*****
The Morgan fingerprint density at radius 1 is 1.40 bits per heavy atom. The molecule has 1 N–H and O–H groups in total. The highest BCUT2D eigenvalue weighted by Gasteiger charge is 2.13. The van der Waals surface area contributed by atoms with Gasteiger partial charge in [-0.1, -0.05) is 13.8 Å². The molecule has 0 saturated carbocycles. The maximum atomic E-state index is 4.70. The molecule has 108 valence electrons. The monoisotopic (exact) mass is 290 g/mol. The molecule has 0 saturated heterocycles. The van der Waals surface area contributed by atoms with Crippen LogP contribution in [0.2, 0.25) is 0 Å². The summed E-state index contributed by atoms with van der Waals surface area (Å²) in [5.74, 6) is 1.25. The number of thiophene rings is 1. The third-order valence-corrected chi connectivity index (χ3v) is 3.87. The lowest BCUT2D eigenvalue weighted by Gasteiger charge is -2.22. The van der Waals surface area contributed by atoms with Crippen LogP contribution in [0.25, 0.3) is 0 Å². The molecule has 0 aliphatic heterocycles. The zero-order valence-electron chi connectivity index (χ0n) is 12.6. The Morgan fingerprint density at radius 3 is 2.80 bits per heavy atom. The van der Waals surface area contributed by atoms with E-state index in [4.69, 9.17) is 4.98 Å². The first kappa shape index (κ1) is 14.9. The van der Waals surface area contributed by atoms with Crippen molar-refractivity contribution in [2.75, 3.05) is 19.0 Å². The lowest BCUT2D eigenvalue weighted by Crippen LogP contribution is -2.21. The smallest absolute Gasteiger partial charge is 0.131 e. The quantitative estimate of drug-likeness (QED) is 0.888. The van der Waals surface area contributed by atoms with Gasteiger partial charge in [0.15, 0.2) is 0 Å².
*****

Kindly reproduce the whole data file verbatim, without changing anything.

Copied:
The Morgan fingerprint density at radius 1 is 1.40 bits per heavy atom. The molecule has 1 N–H and O–H groups in total. The highest BCUT2D eigenvalue weighted by Gasteiger charge is 2.13. The van der Waals surface area contributed by atoms with Gasteiger partial charge in [-0.1, -0.05) is 13.8 Å². The molecule has 0 saturated carbocycles. The maximum atomic E-state index is 4.70. The molecule has 108 valence electrons. The monoisotopic (exact) mass is 290 g/mol. The molecule has 0 saturated heterocycles. The van der Waals surface area contributed by atoms with Crippen LogP contribution in [0.2, 0.25) is 0 Å². The summed E-state index contributed by atoms with van der Waals surface area (Å²) in [5.74, 6) is 1.25. The number of thiophene rings is 1. The third-order valence-corrected chi connectivity index (χ3v) is 3.87. The lowest BCUT2D eigenvalue weighted by Gasteiger charge is -2.22. The van der Waals surface area contributed by atoms with Crippen LogP contribution in [0.25, 0.3) is 0 Å². The molecule has 0 aliphatic heterocycles. The zero-order valence-electron chi connectivity index (χ0n) is 12.6. The Morgan fingerprint density at radius 3 is 2.80 bits per heavy atom. The van der Waals surface area contributed by atoms with E-state index in [4.69, 9.17) is 4.98 Å². The first kappa shape index (κ1) is 14.9. The van der Waals surface area contributed by atoms with Crippen molar-refractivity contribution in [2.75, 3.05) is 19.0 Å². The lowest BCUT2D eigenvalue weighted by Crippen LogP contribution is -2.21. The smallest absolute Gasteiger partial charge is 0.131 e. The quantitative estimate of drug-likeness (QED) is 0.888. The van der Waals surface area contributed by atoms with Gasteiger partial charge in [0.15, 0.2) is 0 Å².